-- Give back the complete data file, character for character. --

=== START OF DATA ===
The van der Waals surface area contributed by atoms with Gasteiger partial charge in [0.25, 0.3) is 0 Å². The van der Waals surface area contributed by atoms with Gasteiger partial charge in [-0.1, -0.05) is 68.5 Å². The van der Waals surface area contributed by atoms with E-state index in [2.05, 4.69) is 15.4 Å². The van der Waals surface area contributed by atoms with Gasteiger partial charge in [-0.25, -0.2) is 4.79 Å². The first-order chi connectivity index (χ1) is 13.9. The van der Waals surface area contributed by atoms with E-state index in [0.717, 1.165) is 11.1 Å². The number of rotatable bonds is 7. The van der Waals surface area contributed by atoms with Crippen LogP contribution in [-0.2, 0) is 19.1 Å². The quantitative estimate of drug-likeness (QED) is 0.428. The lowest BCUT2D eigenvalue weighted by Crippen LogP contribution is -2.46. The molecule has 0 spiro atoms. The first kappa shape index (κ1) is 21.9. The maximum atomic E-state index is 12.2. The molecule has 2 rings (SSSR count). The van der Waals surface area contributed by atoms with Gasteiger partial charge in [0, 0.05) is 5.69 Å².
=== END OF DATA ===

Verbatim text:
The van der Waals surface area contributed by atoms with Gasteiger partial charge in [0.25, 0.3) is 0 Å². The van der Waals surface area contributed by atoms with Gasteiger partial charge in [-0.1, -0.05) is 68.5 Å². The van der Waals surface area contributed by atoms with E-state index in [2.05, 4.69) is 15.4 Å². The van der Waals surface area contributed by atoms with Gasteiger partial charge in [-0.25, -0.2) is 4.79 Å². The first-order chi connectivity index (χ1) is 13.9. The van der Waals surface area contributed by atoms with E-state index in [0.717, 1.165) is 11.1 Å². The number of rotatable bonds is 7. The van der Waals surface area contributed by atoms with Crippen LogP contribution in [-0.2, 0) is 19.1 Å². The quantitative estimate of drug-likeness (QED) is 0.428. The lowest BCUT2D eigenvalue weighted by Crippen LogP contribution is -2.46. The molecule has 0 spiro atoms. The first kappa shape index (κ1) is 21.9. The maximum atomic E-state index is 12.2. The molecule has 2 rings (SSSR count). The van der Waals surface area contributed by atoms with Gasteiger partial charge in [0, 0.05) is 5.69 Å².